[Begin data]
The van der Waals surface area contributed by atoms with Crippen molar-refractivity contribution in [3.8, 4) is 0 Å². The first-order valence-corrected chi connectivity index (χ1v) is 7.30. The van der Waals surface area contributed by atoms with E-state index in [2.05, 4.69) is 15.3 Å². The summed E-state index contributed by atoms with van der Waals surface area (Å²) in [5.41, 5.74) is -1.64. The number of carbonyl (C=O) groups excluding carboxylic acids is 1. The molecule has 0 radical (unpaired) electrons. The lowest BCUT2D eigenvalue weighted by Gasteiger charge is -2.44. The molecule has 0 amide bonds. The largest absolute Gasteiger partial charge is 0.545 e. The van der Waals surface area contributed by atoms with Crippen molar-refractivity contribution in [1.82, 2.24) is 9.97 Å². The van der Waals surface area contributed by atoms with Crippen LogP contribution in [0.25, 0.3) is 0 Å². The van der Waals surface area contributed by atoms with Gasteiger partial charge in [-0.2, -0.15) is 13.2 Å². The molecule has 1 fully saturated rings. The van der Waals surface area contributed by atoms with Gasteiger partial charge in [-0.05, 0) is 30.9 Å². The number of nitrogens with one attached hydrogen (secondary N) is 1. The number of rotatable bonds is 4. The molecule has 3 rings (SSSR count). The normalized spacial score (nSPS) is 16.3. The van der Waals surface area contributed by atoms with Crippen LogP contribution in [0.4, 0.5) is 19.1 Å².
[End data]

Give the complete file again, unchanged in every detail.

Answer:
The van der Waals surface area contributed by atoms with Crippen molar-refractivity contribution in [3.8, 4) is 0 Å². The first-order valence-corrected chi connectivity index (χ1v) is 7.30. The van der Waals surface area contributed by atoms with E-state index in [2.05, 4.69) is 15.3 Å². The summed E-state index contributed by atoms with van der Waals surface area (Å²) in [5.41, 5.74) is -1.64. The number of carbonyl (C=O) groups excluding carboxylic acids is 1. The molecule has 0 radical (unpaired) electrons. The lowest BCUT2D eigenvalue weighted by Gasteiger charge is -2.44. The molecule has 0 amide bonds. The largest absolute Gasteiger partial charge is 0.545 e. The van der Waals surface area contributed by atoms with Crippen molar-refractivity contribution in [1.82, 2.24) is 9.97 Å². The van der Waals surface area contributed by atoms with Crippen LogP contribution in [0.25, 0.3) is 0 Å². The van der Waals surface area contributed by atoms with Gasteiger partial charge in [-0.2, -0.15) is 13.2 Å². The molecule has 1 fully saturated rings. The van der Waals surface area contributed by atoms with Gasteiger partial charge in [-0.05, 0) is 30.9 Å². The number of nitrogens with one attached hydrogen (secondary N) is 1. The number of rotatable bonds is 4. The molecule has 3 rings (SSSR count). The normalized spacial score (nSPS) is 16.3. The van der Waals surface area contributed by atoms with Crippen LogP contribution in [0.4, 0.5) is 19.1 Å².